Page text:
Large-Scale Agent-Based Models for Transportation Network Management under Unplanned Events

Large-Scale Agent-Based Models for Transportation Network Management under Unplanned Events

Yunjie Zhao (SUNY Buffalo, USA) and Adel W. Sadek (SUNY Buffalo, USA)
Copyright: © 2014 |Pages: 26
DOI: 10.4018/978-1-4666-4920-0.ch011
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Abstract

The focus of this chapter is on issues surrounding the development and applications of large-scale agent-based traffic models. Following a brief overview of Agent-Based Modeling and Simulation (ABMS) applications in transportation modeling, the chapter proceeds to describe the authors’ continued efforts and experiences with the development, calibration, validation, and application of a regional agent-based traffic model of the Buffalo-Niagara metropolitan area. The model is developed using the TRansportation ANalysis SIMulation System (TRANSIMS), an open-source, agent-based suite of transportation models. A unique feature of the chapter is its focus on unplanned or extreme events, such as severe snowstorms and major incidents on the freeways, and how the models may be calibrated and applied under such situations. The chapter concludes by summarizing the main lessons learned from the Buffalo case study and providing suggestions for future research.
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Introduction

As an example of a complex adaptive system, the behavior of surface transportation systems emerges as a result of interactions among the human element, the physical system and the environment. These interactions result in a very complex, dynamic behavior, which is very hard to predict. This is particularly true during emergencies, such as natural or man-made disasters, where the occurrence of the extreme event adds another layer of complexity and results in unexpected system performance. Given the complexity of predicting the emergent behavior of transportation systems, Agent-based Modeling and Simulation (ABMS) principles, and advanced simulation platforms, are needed for the analysis and evaluation of transportation performance during such events.

A quick review of the transportation research literature in the last twenty to thirty years may lead one to conclude that the application of ABMS principles and ideas in transportation modeling has a relatively long history. However, such a conclusion must be qualified by making the following observations. First, while the transportation community may not have always used the term “ABMS” to refer to models where agent-based modeling principles were utilized, such principles have been utilized to model both the transportation demand as well as supply sides. Second, until very recently, there has been a disconnection and lack of integration between agent-based transportation demand and agent-based supply models. Moreover, because the demand and supply models were often developed independently, the definition of agents between the demand and supply models is often inconsistent. Finally, very few modeling attempts have been aimed at using ABMS to model or understand the impact of extreme or unplanned events (e.g. a natural or man-made disaster such as an earthquake, a terrorist attack or a severe snow storm) on the transportation system.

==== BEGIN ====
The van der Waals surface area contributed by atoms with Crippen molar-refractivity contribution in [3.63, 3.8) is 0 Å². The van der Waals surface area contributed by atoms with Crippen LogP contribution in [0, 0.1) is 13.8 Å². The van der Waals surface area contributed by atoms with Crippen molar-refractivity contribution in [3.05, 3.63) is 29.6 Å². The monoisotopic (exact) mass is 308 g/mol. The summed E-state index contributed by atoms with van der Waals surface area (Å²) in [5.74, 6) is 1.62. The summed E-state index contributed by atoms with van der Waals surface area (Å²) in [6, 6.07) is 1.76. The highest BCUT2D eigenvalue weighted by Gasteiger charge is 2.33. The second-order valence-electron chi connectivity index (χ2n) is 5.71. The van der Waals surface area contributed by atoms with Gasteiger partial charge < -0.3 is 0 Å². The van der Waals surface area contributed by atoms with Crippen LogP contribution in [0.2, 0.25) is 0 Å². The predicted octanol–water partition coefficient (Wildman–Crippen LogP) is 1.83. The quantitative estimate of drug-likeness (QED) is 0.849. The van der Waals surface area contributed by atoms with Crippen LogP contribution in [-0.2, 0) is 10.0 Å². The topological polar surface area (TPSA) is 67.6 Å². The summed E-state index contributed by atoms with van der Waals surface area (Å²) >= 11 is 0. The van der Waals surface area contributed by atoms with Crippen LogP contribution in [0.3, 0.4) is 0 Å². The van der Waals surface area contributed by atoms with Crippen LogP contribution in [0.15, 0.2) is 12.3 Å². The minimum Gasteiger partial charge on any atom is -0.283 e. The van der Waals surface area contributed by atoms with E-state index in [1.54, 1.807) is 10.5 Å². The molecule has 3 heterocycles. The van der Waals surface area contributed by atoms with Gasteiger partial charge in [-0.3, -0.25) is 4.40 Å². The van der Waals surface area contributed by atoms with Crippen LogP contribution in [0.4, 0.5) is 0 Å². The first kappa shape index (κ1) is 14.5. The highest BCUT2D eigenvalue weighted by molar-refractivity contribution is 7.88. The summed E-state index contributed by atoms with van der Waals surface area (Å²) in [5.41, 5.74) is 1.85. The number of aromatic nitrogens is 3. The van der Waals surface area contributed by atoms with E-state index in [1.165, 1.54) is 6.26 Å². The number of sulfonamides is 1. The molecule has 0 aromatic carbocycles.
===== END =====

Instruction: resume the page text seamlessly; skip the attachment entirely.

This chapter will describe the authors’ continued efforts and experiences with the development, calibration, validation and application of a regional agent-based traffic model of the Greater Buffalo-Niagraa metropolitan area. The model was developed using the TRansportation ANalysis SIMulation System (TRANSIMS), an open-source, agent-based suite of transportation models originally developed by Los Alamos National Lab (LANL), and one of the few models which offer a consistent definition of an agent throughout both the demand and supply side modeling phases. A unique feature of the current effort is its focus on unplanned or extreme events, such as severe snow storms and major incidents on the freeways, and how the models may be calibrated and/or applied under such situations.

Specifically, the chapter is divided into the following sections. Section two provides a very brief overview of ABMS applications in transportation modeling on both the demand and supply sides. A subsection is included which describes previous research related to the application and calibration of agent-based transportation models to modeling extreme and unplanned events. Section three discusses the specific case of the development and calibration of the Buffalo-Niagara TRANSIMS model. Section four presents how the impact of inclement weather (specifically snow storms) on traffic flow was modeled and captured by calibrating TRANSIMS Cellular-Automata (CA) traffic simulation model. Section five then describes how the TRANSIMS model was used to study the impact of various freeway incident scenarios, as well as the compounded effect of these incidents and inclement weather, on the transportation system performance in the Buffalo Niagara region. The chapter concludes by summarizing the main lessons learned from the Buffalo case study, and provides suggestions for future research.

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